River Almond

A historical perspective, drawn from the Ordnance Gazetteer of Scotland: A Survey of Scottish Topography, Statistical, Biographical and Historical, edited by Francis H. Groome and originally published in parts by Thomas C. Jack, Grange Publishing Works, Edinburgh between 1882 and 1885.

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Almond, a river of Lanark, Linlithgow, and Edinburgh shires, rising in Shotts parish, 2 miles E of Kirk of Shotts, at an altitude of about 700 feet. It has an eastward course for 14 miles past Blackburn and Livingstone to near Midcalder and thence, in a north-easterly direction, follows the boundary between Linlithgow and Edinburgh shires, past Almondell, Kirkliston, Carlowrie, and Cragiehall, to the Firth of Forth at Cramond. Its total length, exclusive of smaller windings, is 24 miles: its bed, over great part of its course, is broad and either gravelly or rocky: its waters, after heavy rains, often come down in great freshets, overflowing the banks and doing much injury to low, fertile, adjacent lands, but of late years have been extensively restrained by strong and high embankments. Its chief tributaries are Breich Water on the right above Livingstone, the Broxburn on the left above, and the Gogar Burn on the right below, Kirkliston. Its lower reaches traverse a picturesque wooded ravine, and between Midcalder and Kirkliston the stream is crossed by an aqueduct of the Union Canal, and by a viaduct of the Edinburgh and Glasgow branch of the North British railway. The fishing, ruined by oil-works and the steeping of flax, is improving in consequence of legal proceedings, and trout are beginning to be once more found.—Ord. Sur.,shs. 31, 32, 1867-57.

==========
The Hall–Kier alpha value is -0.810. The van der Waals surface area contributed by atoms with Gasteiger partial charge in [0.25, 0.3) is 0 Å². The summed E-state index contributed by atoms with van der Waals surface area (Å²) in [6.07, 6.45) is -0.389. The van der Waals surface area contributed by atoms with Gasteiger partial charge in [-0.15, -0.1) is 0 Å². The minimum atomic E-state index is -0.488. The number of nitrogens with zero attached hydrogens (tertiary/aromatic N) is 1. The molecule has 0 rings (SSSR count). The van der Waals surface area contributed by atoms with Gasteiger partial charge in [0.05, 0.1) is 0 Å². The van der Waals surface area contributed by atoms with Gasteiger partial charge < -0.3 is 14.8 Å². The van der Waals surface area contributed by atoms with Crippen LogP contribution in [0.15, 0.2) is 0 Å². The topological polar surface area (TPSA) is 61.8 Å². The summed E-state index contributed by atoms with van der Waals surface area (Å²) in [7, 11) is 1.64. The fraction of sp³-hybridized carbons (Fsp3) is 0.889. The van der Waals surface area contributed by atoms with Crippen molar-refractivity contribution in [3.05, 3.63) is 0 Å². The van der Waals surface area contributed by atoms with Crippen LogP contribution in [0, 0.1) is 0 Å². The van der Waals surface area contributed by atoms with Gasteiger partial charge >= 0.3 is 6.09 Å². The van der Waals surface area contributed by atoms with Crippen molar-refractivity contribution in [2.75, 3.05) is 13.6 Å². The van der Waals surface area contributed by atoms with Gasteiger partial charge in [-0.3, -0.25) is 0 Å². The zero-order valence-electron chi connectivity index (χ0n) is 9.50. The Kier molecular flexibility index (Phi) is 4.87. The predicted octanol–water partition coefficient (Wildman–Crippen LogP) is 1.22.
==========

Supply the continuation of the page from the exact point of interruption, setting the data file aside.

An accompanying 19th C. Ordnance Survey map is available, or use the map tab to the right of this page.

Note: This text has been made available using a process of scanning and optical character recognition. Despite manual checking, some typographical errors may remain. Please remember this description dates from the 1880s; names may have changed, administrative divisions will certainly be different and there are known to be occasional errors of fact in the original text, which we have not corrected because we wish to maintain its integrity. This information is provided subject to our standard disclaimer

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